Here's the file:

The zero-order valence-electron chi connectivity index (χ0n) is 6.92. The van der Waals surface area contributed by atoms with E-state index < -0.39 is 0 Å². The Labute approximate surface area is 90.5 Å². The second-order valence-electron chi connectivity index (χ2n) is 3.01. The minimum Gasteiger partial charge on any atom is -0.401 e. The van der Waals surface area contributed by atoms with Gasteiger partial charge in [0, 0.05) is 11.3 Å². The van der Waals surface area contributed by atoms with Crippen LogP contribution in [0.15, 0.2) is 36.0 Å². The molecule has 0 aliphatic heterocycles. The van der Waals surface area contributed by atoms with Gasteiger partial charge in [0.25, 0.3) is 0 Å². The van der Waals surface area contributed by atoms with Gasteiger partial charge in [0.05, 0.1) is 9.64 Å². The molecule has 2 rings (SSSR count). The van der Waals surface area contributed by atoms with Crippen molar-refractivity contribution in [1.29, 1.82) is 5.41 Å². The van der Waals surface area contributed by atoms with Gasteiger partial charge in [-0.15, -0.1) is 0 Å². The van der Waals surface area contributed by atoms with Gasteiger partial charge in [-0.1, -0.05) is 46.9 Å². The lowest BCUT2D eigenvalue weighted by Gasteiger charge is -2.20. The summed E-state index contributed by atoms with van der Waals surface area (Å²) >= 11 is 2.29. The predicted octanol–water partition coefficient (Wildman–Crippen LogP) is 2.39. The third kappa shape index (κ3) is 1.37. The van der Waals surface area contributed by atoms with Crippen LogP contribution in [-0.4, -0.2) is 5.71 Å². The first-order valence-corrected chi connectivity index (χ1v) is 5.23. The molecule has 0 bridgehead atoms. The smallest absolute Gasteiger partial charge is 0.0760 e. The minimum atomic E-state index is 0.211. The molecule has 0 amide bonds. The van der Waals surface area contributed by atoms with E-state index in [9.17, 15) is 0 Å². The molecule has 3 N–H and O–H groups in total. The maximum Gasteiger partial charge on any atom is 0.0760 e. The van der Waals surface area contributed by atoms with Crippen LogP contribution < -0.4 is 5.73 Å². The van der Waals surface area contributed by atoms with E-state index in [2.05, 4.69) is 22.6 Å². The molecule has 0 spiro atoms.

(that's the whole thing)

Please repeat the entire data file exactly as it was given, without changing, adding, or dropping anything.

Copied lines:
The zero-order valence-electron chi connectivity index (χ0n) is 6.92. The van der Waals surface area contributed by atoms with E-state index < -0.39 is 0 Å². The Labute approximate surface area is 90.5 Å². The second-order valence-electron chi connectivity index (χ2n) is 3.01. The minimum Gasteiger partial charge on any atom is -0.401 e. The van der Waals surface area contributed by atoms with Gasteiger partial charge in [0, 0.05) is 11.3 Å². The van der Waals surface area contributed by atoms with Crippen LogP contribution in [0.15, 0.2) is 36.0 Å². The molecule has 0 aliphatic heterocycles. The van der Waals surface area contributed by atoms with Gasteiger partial charge in [0.25, 0.3) is 0 Å². The van der Waals surface area contributed by atoms with Gasteiger partial charge in [0.05, 0.1) is 9.64 Å². The molecule has 2 rings (SSSR count). The van der Waals surface area contributed by atoms with Crippen molar-refractivity contribution in [1.29, 1.82) is 5.41 Å². The van der Waals surface area contributed by atoms with Gasteiger partial charge in [-0.15, -0.1) is 0 Å². The van der Waals surface area contributed by atoms with Gasteiger partial charge in [-0.1, -0.05) is 46.9 Å². The lowest BCUT2D eigenvalue weighted by Gasteiger charge is -2.20. The summed E-state index contributed by atoms with van der Waals surface area (Å²) >= 11 is 2.29. The predicted octanol–water partition coefficient (Wildman–Crippen LogP) is 2.39. The third kappa shape index (κ3) is 1.37. The van der Waals surface area contributed by atoms with Crippen LogP contribution in [-0.4, -0.2) is 5.71 Å². The first-order valence-corrected chi connectivity index (χ1v) is 5.23. The molecule has 0 bridgehead atoms. The smallest absolute Gasteiger partial charge is 0.0760 e. The minimum atomic E-state index is 0.211. The molecule has 0 amide bonds. The van der Waals surface area contributed by atoms with E-state index in [9.17, 15) is 0 Å². The molecule has 3 N–H and O–H groups in total. The maximum Gasteiger partial charge on any atom is 0.0760 e. The van der Waals surface area contributed by atoms with Crippen LogP contribution < -0.4 is 5.73 Å². The van der Waals surface area contributed by atoms with E-state index in [2.05, 4.69) is 22.6 Å². The molecule has 0 spiro atoms.